From The Art and Popular Culture Encyclopedia
The Minoan civilization was a Bronze Age civilization which arose on the island of Crete. The Minoan culture flourished from approximately 2700 to 1450 BC; afterwards, Mycenaean Greek culture became dominant at Minoan sites in Crete. It was rediscovered at the beginning of the 20th century, at first through the work of the British archaeologist Sir Arthur Evans, when Minoan Crete took its historic place, as Will Durant said in 1939, as "the first link in the European chain."
The collection of Minoan art is in the museum at Heraklion, near Knossos on the north shore of Crete. Minoan art, with other remains of material culture, especially the sequence of ceramic styles, has allowed archaeologists to define the three phases of Minoan culture (EM, MM, LM) discussed above.
Since wood and textiles have vanished through decomposition, the best preserved, and so most easily learned from, surviving examples of Minoan art are Minoan pottery, the palace architecture with its frescos that include landscapes, stone carvings, and intricately carved seal stones.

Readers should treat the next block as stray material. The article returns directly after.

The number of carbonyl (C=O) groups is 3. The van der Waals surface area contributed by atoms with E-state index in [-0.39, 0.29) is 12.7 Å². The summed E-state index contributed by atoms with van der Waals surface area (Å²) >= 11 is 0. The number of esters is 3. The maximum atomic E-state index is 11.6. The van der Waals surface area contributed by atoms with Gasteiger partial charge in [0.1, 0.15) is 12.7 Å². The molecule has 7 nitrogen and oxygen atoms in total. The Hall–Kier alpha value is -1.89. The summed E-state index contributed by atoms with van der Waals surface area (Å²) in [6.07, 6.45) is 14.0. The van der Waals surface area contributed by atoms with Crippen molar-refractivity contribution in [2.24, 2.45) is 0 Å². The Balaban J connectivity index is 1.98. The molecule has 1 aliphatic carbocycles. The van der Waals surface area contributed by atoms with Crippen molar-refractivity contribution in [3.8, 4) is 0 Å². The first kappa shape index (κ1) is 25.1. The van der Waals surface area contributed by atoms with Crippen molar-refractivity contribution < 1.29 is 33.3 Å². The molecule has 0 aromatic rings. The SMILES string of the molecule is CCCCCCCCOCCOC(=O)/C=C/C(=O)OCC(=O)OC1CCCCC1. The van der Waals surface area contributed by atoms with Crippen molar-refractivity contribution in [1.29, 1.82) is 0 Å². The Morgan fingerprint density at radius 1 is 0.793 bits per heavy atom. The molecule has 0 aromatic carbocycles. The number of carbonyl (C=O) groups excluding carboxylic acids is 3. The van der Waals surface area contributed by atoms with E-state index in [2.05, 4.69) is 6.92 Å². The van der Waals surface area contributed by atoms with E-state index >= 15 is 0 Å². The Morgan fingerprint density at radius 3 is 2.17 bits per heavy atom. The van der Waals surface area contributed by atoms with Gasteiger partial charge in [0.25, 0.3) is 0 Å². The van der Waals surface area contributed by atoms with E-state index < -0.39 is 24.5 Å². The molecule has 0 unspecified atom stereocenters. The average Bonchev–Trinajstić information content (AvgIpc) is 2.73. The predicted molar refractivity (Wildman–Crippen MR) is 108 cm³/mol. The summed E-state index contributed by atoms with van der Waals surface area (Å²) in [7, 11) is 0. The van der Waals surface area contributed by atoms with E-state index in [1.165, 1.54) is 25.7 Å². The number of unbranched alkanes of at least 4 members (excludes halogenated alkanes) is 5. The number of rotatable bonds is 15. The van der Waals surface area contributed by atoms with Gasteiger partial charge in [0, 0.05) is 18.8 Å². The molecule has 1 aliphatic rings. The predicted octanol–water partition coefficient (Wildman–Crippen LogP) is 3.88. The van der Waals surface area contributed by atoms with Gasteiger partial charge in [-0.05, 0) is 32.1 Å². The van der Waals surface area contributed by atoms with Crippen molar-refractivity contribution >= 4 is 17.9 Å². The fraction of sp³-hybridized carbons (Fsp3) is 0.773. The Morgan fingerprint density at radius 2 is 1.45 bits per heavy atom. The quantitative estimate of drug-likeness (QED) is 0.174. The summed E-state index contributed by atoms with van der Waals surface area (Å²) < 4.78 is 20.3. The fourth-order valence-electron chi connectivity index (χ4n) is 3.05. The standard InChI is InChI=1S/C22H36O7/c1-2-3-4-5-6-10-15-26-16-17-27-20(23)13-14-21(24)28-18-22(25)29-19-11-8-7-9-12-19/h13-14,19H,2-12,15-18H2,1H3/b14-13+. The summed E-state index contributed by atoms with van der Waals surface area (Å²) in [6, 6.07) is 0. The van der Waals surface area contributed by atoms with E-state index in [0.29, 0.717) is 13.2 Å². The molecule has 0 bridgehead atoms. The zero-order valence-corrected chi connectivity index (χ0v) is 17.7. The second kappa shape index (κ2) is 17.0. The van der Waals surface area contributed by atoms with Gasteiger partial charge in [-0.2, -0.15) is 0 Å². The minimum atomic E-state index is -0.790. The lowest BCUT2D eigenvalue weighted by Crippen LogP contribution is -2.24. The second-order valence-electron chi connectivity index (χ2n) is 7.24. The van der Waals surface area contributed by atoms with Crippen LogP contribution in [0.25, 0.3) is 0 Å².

In the Early Minoan period ceramics were characterized by linear patterns of spirals, triangles, curved lines, crosses, fishbone motifs, and like. In the Middle Minoan period naturalistic designs such as fish, squid, birds, and lilies were common. In the Late Minoan period, flowers and animals were still the most characteristic, but the variability had increased. The 'palace style' of the region around Knossos is characterised by a strong geometric simplification of naturalistic shapes and monochromatic paintings. Very noteworthy are the similarities between Late Minoan and Mycenaean art. Frescoes were the main form of art during this time of the Minoan culture.
- Linear A
- Peak sanctuaries
- Sacred caves
- Phaistos Disc
- Herakleion Archaeological Museum
- Cretan diet
- Bull-Leaping Fresco